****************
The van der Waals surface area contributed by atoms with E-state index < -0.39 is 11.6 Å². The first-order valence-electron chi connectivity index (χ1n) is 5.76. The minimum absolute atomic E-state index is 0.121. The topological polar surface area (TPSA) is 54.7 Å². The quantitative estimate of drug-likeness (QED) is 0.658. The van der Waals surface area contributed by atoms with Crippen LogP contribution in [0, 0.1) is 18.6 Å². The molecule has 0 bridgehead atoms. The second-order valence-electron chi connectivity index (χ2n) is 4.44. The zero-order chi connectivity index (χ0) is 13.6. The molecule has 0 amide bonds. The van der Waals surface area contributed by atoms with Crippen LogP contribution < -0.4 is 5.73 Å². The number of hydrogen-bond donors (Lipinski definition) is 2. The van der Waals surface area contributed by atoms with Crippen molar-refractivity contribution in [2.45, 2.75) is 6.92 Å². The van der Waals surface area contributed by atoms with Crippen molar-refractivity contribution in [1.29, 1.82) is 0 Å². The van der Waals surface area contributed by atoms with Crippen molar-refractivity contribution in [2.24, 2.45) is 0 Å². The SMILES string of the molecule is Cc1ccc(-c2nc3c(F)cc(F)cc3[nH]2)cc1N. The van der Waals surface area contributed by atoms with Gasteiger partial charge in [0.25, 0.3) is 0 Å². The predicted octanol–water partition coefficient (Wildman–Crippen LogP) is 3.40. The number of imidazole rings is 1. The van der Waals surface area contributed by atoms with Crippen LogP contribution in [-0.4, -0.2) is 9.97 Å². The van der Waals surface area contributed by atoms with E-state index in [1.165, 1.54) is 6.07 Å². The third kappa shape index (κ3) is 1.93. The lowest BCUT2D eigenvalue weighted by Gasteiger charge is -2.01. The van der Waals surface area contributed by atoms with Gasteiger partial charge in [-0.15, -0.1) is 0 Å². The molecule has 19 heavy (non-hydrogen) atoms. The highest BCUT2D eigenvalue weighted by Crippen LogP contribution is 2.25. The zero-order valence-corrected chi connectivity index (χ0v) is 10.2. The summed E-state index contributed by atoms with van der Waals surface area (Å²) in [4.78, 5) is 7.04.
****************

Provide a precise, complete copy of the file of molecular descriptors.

The van der Waals surface area contributed by atoms with E-state index < -0.39 is 11.6 Å². The first-order valence-electron chi connectivity index (χ1n) is 5.76. The minimum absolute atomic E-state index is 0.121. The topological polar surface area (TPSA) is 54.7 Å². The quantitative estimate of drug-likeness (QED) is 0.658. The van der Waals surface area contributed by atoms with Crippen LogP contribution in [0, 0.1) is 18.6 Å². The molecule has 0 bridgehead atoms. The second-order valence-electron chi connectivity index (χ2n) is 4.44. The zero-order chi connectivity index (χ0) is 13.6. The molecule has 0 amide bonds. The van der Waals surface area contributed by atoms with Crippen LogP contribution < -0.4 is 5.73 Å². The number of hydrogen-bond donors (Lipinski definition) is 2. The van der Waals surface area contributed by atoms with Crippen molar-refractivity contribution in [2.45, 2.75) is 6.92 Å². The van der Waals surface area contributed by atoms with Crippen molar-refractivity contribution in [1.29, 1.82) is 0 Å². The van der Waals surface area contributed by atoms with Crippen molar-refractivity contribution in [2.24, 2.45) is 0 Å². The SMILES string of the molecule is Cc1ccc(-c2nc3c(F)cc(F)cc3[nH]2)cc1N. The van der Waals surface area contributed by atoms with Gasteiger partial charge in [0.25, 0.3) is 0 Å². The predicted octanol–water partition coefficient (Wildman–Crippen LogP) is 3.40. The number of imidazole rings is 1. The van der Waals surface area contributed by atoms with Crippen LogP contribution in [-0.4, -0.2) is 9.97 Å². The van der Waals surface area contributed by atoms with E-state index in [1.165, 1.54) is 6.07 Å². The third kappa shape index (κ3) is 1.93. The lowest BCUT2D eigenvalue weighted by Gasteiger charge is -2.01. The van der Waals surface area contributed by atoms with Gasteiger partial charge in [-0.15, -0.1) is 0 Å². The molecule has 19 heavy (non-hydrogen) atoms. The highest BCUT2D eigenvalue weighted by Crippen LogP contribution is 2.25. The zero-order valence-corrected chi connectivity index (χ0v) is 10.2. The summed E-state index contributed by atoms with van der Waals surface area (Å²) in [4.78, 5) is 7.04.